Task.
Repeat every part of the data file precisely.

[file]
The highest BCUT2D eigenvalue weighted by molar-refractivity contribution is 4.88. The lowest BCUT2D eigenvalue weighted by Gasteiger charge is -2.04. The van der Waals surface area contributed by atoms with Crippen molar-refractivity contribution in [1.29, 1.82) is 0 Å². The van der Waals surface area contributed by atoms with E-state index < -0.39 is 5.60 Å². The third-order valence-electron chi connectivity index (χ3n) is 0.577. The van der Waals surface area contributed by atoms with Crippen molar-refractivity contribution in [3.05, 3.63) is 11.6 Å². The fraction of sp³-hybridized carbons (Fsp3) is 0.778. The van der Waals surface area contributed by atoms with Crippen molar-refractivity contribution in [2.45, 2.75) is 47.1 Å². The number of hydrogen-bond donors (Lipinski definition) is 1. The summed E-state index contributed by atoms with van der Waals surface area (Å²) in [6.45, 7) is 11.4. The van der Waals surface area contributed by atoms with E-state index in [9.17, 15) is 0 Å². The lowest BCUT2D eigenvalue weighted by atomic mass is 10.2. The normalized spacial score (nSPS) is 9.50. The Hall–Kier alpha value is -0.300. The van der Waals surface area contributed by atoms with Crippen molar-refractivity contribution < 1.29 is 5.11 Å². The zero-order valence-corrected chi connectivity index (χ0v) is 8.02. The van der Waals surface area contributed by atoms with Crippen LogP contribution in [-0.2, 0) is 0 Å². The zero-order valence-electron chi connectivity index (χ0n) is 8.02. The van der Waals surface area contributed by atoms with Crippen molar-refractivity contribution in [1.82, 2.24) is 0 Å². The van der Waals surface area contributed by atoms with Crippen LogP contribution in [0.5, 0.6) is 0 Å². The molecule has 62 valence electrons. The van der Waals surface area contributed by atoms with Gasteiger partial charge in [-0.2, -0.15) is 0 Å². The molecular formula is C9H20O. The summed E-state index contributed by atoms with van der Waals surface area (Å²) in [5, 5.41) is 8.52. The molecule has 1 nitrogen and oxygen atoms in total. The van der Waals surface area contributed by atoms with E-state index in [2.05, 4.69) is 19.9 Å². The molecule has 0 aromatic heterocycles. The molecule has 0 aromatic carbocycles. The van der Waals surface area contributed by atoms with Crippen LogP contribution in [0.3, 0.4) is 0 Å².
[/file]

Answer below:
The highest BCUT2D eigenvalue weighted by molar-refractivity contribution is 4.88. The lowest BCUT2D eigenvalue weighted by Gasteiger charge is -2.04. The van der Waals surface area contributed by atoms with Crippen molar-refractivity contribution in [1.29, 1.82) is 0 Å². The van der Waals surface area contributed by atoms with E-state index < -0.39 is 5.60 Å². The third-order valence-electron chi connectivity index (χ3n) is 0.577. The van der Waals surface area contributed by atoms with Crippen molar-refractivity contribution in [3.05, 3.63) is 11.6 Å². The fraction of sp³-hybridized carbons (Fsp3) is 0.778. The van der Waals surface area contributed by atoms with Crippen molar-refractivity contribution in [2.45, 2.75) is 47.1 Å². The number of hydrogen-bond donors (Lipinski definition) is 1. The summed E-state index contributed by atoms with van der Waals surface area (Å²) in [6.45, 7) is 11.4. The van der Waals surface area contributed by atoms with E-state index in [9.17, 15) is 0 Å². The lowest BCUT2D eigenvalue weighted by atomic mass is 10.2. The normalized spacial score (nSPS) is 9.50. The Hall–Kier alpha value is -0.300. The van der Waals surface area contributed by atoms with Crippen molar-refractivity contribution < 1.29 is 5.11 Å². The zero-order valence-corrected chi connectivity index (χ0v) is 8.02. The van der Waals surface area contributed by atoms with Crippen LogP contribution in [-0.2, 0) is 0 Å². The zero-order valence-electron chi connectivity index (χ0n) is 8.02. The van der Waals surface area contributed by atoms with Crippen molar-refractivity contribution in [1.82, 2.24) is 0 Å². The van der Waals surface area contributed by atoms with Crippen LogP contribution in [0.5, 0.6) is 0 Å². The molecule has 62 valence electrons. The van der Waals surface area contributed by atoms with Gasteiger partial charge in [-0.2, -0.15) is 0 Å². The molecular formula is C9H20O. The summed E-state index contributed by atoms with van der Waals surface area (Å²) in [5, 5.41) is 8.52. The molecule has 1 nitrogen and oxygen atoms in total. The van der Waals surface area contributed by atoms with E-state index in [2.05, 4.69) is 19.9 Å². The molecule has 0 aromatic heterocycles. The molecule has 0 aromatic carbocycles. The van der Waals surface area contributed by atoms with Crippen LogP contribution in [0.3, 0.4) is 0 Å².